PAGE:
An unusual automotive partnership formed on this day in 1952 when Studebaker and Porsche signed a contract to co-develop a new model for the American automaker. The partnership began with the help of famed importer Max Hoffman, who suggested the Indiana based car maker could use a facelift with the help of Dr. Ferdinand Porsche. Ensuing conversations led to an official deal. Porsche soon delivered its first idea, essentially a four door Porsche 356. The Indiana boys were less than thrilled with the concept, but not totally dissuade. They sent Porsche back to the drawing board. Their next attempt, code named by Porsche as the Type 542 and by Studebaker as the Z-87, saw delivery of three prototypes in 1953. The timing could not have been worse. Porsche 542 and 1953 Studebaker Whil...
April 26, 1948 – Ford begins 1949 model production featuring first post war Big 3 Design
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April 26, 1948 – Ford begins 1949 model production featuring first post war Big 3 Design

1949 Ford (Ford Motor Company) At the time World War II broke out the auto industry was pushing many revolutionary ideas. Among them, Studebaker released its first car with automatic hidden headlights and General Motors offered automatic transmissions in a variety of their models. When the conflict erupted on US soil in December 1941, the efforts of automakers shifted to wartime production. Designers and engineers once tasked with developing the next great automobile now raced to design vehicles, planes, weapons and other items that would help take down hostile enemies on two different fronts. The task left no room for civilian automotive production, let alone design. When the Nazis finally surrendered in May of 1945, Ford began to prep their factories for a return to normalcy, despite...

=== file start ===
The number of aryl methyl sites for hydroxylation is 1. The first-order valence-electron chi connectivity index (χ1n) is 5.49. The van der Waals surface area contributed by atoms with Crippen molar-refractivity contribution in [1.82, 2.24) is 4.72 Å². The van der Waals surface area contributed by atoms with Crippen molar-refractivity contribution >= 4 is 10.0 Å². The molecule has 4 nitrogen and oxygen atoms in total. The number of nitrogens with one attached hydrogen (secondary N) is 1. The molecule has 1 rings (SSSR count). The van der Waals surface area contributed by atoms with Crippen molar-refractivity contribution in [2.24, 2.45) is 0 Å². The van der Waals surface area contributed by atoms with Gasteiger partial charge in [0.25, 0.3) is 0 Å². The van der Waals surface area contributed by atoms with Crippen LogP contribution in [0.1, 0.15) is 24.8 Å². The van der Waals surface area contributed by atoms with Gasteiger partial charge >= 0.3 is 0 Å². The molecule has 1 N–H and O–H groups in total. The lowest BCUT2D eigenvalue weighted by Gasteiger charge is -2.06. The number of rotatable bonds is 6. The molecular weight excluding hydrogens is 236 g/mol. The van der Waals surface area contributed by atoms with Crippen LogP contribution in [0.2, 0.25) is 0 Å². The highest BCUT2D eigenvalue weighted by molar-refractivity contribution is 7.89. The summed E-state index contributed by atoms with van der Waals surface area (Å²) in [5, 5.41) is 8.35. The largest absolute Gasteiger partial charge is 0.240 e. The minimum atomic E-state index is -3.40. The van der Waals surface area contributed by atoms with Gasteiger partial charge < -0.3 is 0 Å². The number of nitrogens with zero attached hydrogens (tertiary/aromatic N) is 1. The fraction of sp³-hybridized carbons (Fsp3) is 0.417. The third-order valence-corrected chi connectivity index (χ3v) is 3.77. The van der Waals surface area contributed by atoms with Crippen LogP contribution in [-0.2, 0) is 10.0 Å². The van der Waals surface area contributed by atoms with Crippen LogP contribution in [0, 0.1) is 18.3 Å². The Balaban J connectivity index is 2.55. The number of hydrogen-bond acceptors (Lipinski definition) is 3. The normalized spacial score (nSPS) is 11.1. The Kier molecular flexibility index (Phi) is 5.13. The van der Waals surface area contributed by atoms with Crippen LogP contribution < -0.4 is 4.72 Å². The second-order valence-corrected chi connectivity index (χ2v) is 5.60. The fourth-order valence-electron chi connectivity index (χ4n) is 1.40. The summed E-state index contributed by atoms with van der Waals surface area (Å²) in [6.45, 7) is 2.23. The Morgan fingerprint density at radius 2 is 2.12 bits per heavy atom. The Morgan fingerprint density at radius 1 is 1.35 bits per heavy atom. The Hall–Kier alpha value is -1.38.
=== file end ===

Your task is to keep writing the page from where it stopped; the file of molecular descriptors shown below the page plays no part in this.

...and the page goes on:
April 14, 1927 – The first Volvo leaves the assembly line
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April 14, 1927 – The first Volvo leaves the assembly line

Production of the Volvo ÖV 4 in 1927. Though the Volvo name first appeared in 1915 as a subsidiary of Swedish bearing manufacturer SKF, more than a decade would pass before it brandished an automobile. Meaning "to roll" in Latin, Volvo cars began development in August 1926. Gustav Larson, an SKF sales manager, began the project with a goal of building a vehicle that could withstand Sweden's harsh roads and frigid temperatures. After building ten prototypes, Volvo Group began production of the first Volvo ÖV 4 on this day in 1927. In the initial year of manufacturing, just 280 cars left the assembly line. ÖV stood for open carriage, which proved unsuccessful in Sweden's climate. A closed top version, the PV 4 appeared that summer, the four standing for four cylinder in each model. PV...
March 6, 1995 – Ferrari F50 introduced at Geneva Motor Show
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March 6, 1995 – Ferrari F50 introduced at Geneva Motor Show